Page 1 of 2 12 LastLast
Results 1 to 10 of 20

Thread: Beginners banjo uke

  1. #1
    Join Date
    Dec 2017
    Posts
    10

    Default Beginners banjo uke

    For the last 12 months I have been teaching our two eldest grandsons,aged 10 and 6, on the soprano uke and great fun it is too. Recently the 6 year old has been picking up my Gold Tone Little Gem banjo uke and making a reasonable job of it for his age. Now it is that time of year and he has said he would like a banjo uke for Christmas !! All in favour but we are just wondering which one,I think the Little Gem may not be quite the thing for a 6 year old boy even though I love mine.We do have a limited budget and would need a gig bag as well as strap and tuner.Perhaps an open back concert or soprano would be good idea as there would be no need to project the music far Any suggestions folks or is it a daft idea. I will need a few pennies left in the kitty as my letter to Santa will be for a tenor sized banjo uke for no reason other than I quite fancy the bit longer scale !!

  2. #2
    Join Date
    Feb 2016
    Location
    East Midlands UK
    Posts
    310

    Default

    Mine is called a 'Countryman' and it has a closed back, and here in the UK it retails around £130 sterling. It's a great little beast!
    All power and respect to you Concert,Tenor and Baritone players, but Soprano is what does it for me every time! (And my beautiful Sopranino!)

  3. #3

    Default

    Can he play concert scale? Maybe just give him the Little Gem? It's probably the best quality you're going to find at that price point. Otherwise you'll have to troll Amazon to see if you can find one soprano scale cheap. I haven't seen any soprano scale banjo ukes.
    Good luck
    Last edited by captain-janeway; 11-27-2019 at 03:28 PM.

  4. #4
    Join Date
    Aug 2019
    Location
    Finland
    Posts
    82

    Default

    I highly recommend the Magic Fluke Firefly. Considering you're getting it for a six-year-old, the fact that it's extremely light compared to most banjo ukes seems like a big advantage. It's open back with very few metal parts. I don't think you'd even need a strap necessarily as it's that light. The cheapest model has a polycarbonate fretboard which might be a bit challenging for some since both the frets and the fretboard itself are black, so you might want to get one with a hardwood fretboard.

    I have a lovely vintage Gibson banjo uke but I still play the Firefly quite a bit. That's how much I like it.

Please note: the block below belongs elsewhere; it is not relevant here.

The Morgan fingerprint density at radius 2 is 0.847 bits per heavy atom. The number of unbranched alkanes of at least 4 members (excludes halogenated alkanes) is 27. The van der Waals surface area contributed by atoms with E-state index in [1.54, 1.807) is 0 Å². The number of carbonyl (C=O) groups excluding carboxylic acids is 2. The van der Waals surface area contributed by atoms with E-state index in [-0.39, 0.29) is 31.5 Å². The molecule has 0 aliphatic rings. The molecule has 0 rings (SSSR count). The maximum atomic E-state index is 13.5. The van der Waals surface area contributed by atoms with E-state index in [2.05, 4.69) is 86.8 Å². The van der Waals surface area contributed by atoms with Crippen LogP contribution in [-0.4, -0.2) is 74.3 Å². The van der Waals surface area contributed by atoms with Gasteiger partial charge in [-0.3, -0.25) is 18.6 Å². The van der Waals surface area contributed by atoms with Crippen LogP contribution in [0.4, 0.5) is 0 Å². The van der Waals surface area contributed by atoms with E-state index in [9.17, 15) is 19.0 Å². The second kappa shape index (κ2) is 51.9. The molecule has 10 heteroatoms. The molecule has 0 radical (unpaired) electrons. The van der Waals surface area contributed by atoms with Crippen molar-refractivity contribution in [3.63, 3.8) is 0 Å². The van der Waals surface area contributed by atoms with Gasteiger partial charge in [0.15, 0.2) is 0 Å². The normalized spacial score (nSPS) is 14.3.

5. #5
    Join Date
    Dec 2010
    Location
    Tampa Bay, FL
    Posts
    8,327

    Default

    Quote Originally Posted by Dohle View Post
    I highly recommend the Magic Fluke Firefly. Considering you're getting it for a six-year-old, the fact that it's extremely light compared to most banjo ukes seems like a big advantage. It's open back with very few metal parts. I don't think you'd even need a strap necessarily as it's that light. The cheapest model has a polycarbonate fretboard which might be a bit challenging for some since both the frets and the fretboard itself are black, so you might want to get one with a hardwood fretboard.

    I have a lovely vintage Gibson banjo uke but I still play the Firefly quite a bit. That's how much I like it.
    That might be your best bet. Baz reviewed one on Got a Ukulele, was smiling ear to ear, and gave it a very good rating.
    I'm very close to considering the Firefly mini banjo.
    "Those who bring sunshine and laughter to the lives of others cannot keep it from themselves".

    Music washes from the soul, the dust of everyday living.

  6. #6
    Join Date
    Jun 2018
    Location
    Sparta, Wisconsin, USA
    Posts
    1,634

    Default

    I think the lighter the better for a six-year-old. The Firefly description makes me think it would be ideal.

    Some laminate banjoleles, along with all of the metal parts, weigh a ton. Maybe too much for your grandson.
    There is a subtle yet profound difference between the learning of something and the knowing of that thing.